Turkey: Trial of sociologist Pinar Selek starts for the sixth time in 25 years

Turkey: Trial of sociologist Pinar Selek starts for the sixth time in 25 years
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Selek, who was arrested in 1998 over "terror" charges because of her research on PKK, has since then been also accused of being involved in an alleged bomb attack, and has been acquitted four times in the course of separate trials.

The trial of a Turkish feminist sociologist and writer who is accused of involvement in an alleged bomb attack in Istanbul 25 years earlier started for the sixth time on Friday, after she was acquitted four times in previous trials.

Pinar Selek was arrested on "terror" allegations over her academic research on the Kurdistan Workers' Party (PKK) two days after an explosion in Istanbul's Spice Bazaar on 9 July 1998 left seven people dead and over 100 injured.

She was later also charged over suspicion of involvement in a possible bomb attack linked to the explosion although Murat Başesgioglu, interior minister at the time, had stated that the cause of the explosion could be a gas leak, and a team of bomb experts said after an examination at the scene that there was no evidence that a bomb was planted.

Selek was released from custody after being incarcerated for two and a half years. She subsequently moved abroad and started studying in Strasbourg University where she received her PhD in 2014.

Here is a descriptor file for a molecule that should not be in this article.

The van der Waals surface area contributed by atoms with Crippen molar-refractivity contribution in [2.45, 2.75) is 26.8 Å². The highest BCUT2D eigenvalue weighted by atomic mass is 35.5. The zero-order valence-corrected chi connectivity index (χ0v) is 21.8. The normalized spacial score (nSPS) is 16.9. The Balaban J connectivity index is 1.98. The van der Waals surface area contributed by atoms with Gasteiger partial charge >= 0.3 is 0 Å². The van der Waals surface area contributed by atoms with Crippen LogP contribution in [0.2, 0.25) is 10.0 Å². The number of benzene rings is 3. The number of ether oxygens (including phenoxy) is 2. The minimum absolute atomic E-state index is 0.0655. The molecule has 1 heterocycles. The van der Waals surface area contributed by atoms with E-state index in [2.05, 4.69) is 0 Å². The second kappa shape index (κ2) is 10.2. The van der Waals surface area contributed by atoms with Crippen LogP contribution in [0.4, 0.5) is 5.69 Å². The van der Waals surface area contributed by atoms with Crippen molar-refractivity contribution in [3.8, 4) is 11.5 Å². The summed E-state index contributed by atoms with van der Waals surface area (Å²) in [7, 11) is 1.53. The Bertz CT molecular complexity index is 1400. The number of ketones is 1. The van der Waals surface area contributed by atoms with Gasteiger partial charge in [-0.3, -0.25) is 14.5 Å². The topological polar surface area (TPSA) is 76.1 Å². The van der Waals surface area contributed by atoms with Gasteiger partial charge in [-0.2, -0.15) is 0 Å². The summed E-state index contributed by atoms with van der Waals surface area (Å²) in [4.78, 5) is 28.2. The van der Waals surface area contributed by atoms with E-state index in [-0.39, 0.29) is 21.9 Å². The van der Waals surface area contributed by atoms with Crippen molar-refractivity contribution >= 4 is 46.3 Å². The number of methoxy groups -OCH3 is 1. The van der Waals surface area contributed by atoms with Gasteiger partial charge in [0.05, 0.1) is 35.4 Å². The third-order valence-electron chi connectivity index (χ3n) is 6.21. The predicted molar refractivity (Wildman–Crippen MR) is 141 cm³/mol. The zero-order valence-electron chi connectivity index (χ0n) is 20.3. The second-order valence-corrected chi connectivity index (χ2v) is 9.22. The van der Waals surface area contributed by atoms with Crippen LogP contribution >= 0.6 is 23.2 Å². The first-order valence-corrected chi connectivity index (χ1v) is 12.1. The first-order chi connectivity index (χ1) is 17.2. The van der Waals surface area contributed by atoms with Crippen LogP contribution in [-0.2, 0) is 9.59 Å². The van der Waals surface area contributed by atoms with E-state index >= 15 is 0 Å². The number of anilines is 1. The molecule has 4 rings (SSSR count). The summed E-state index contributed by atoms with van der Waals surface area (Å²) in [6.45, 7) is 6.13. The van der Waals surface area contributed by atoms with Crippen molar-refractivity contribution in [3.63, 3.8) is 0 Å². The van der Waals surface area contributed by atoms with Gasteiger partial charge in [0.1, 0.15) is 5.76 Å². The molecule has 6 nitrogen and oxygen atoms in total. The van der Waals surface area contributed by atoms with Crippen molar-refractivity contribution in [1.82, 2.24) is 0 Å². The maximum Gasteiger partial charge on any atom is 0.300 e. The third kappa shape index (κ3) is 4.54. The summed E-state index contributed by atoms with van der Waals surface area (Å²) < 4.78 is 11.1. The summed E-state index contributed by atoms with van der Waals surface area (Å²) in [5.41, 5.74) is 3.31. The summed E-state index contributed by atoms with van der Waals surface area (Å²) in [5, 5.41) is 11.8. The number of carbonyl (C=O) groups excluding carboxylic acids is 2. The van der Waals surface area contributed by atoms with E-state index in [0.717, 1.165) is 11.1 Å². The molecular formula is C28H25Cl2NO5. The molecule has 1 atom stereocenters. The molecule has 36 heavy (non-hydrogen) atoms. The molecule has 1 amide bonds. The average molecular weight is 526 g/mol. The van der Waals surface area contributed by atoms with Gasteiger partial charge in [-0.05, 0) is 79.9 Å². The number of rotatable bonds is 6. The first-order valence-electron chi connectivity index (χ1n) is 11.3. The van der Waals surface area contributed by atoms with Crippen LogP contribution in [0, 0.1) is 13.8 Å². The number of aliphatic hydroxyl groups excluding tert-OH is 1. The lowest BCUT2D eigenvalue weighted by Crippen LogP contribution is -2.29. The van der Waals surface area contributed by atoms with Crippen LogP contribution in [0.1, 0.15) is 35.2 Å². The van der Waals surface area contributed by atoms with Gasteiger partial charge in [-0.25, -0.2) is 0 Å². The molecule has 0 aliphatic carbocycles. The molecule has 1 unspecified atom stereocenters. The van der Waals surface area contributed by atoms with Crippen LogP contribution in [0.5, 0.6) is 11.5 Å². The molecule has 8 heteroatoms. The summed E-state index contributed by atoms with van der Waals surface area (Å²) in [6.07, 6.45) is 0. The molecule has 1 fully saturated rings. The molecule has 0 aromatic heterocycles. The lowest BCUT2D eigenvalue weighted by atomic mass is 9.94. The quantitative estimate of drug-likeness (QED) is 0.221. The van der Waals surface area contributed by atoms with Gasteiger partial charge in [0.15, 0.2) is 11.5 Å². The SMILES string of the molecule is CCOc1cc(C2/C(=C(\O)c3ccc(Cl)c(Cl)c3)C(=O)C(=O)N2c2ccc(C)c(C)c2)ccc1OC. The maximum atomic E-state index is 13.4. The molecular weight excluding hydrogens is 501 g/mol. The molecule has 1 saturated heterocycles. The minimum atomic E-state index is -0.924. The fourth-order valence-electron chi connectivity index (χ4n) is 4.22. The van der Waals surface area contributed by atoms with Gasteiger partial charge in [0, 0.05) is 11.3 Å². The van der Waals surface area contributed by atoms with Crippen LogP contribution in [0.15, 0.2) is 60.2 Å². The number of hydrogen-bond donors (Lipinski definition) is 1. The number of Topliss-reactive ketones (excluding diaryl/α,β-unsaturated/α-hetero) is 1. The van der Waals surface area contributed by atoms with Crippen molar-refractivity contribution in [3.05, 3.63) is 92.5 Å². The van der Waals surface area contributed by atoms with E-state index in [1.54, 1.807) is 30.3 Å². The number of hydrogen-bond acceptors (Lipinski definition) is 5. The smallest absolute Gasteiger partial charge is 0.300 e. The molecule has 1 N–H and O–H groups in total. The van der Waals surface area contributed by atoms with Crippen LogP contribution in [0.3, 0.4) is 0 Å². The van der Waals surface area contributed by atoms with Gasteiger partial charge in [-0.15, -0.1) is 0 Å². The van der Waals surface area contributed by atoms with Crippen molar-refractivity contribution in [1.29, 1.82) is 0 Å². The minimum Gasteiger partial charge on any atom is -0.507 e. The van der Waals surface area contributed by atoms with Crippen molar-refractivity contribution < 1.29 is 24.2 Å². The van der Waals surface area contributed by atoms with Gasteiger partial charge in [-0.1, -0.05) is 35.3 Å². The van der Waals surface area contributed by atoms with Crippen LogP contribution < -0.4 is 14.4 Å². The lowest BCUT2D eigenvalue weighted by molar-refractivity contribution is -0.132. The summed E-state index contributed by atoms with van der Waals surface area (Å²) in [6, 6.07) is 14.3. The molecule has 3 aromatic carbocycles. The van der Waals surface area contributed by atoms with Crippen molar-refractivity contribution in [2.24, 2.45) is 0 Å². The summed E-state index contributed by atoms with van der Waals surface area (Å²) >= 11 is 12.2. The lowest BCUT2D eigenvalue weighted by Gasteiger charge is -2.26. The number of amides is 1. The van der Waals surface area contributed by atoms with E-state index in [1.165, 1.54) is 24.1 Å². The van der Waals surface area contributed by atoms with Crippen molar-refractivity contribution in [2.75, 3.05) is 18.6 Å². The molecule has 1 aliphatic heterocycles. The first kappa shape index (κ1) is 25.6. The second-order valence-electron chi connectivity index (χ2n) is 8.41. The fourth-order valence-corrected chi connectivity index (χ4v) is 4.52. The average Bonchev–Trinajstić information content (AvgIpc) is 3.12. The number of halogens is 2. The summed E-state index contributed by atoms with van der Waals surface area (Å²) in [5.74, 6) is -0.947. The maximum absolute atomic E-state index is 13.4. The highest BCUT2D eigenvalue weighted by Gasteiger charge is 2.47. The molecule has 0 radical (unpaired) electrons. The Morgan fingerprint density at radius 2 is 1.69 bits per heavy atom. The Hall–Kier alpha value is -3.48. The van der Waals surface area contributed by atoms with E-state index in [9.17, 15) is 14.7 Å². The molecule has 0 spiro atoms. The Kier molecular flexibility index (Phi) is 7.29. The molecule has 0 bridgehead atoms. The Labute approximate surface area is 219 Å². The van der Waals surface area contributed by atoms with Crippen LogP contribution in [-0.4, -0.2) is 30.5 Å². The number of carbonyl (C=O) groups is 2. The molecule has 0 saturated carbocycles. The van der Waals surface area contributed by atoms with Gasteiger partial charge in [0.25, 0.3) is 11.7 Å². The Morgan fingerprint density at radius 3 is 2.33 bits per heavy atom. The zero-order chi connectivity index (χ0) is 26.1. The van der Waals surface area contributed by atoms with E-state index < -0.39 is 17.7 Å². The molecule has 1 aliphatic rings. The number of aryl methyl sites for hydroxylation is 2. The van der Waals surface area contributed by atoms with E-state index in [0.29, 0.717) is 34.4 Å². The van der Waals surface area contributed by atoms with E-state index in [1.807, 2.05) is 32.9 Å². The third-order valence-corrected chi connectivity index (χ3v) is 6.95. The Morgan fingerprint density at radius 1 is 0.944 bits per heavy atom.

She was acquitted for the first time in 2006, as the court cited lack of any evidence linking her to the blast, and after the ruling was overturned by the top appeals court the trial restarted.

She was acquitted again in 2008, in 2011, and for the fourth time in 2014, the rulings overturned every time.

The first hearing of the sixth trial today was attended by several lawyers from Austria, France, Germany, Switzerland, and lawyers from Avocats Sans Frontieres.

Alp Selek, Pinar's father and her lawyer in the case, told the court:

"This trial has been going on for 25 years. The children who were born then are now adults. Pinar's sister received her law degree in the course of the trial. And for some strange reason, you still insist on trying her over fake documents. Let me repeat it three times: 'Unfair trial, unfair trial, unfair trial.'"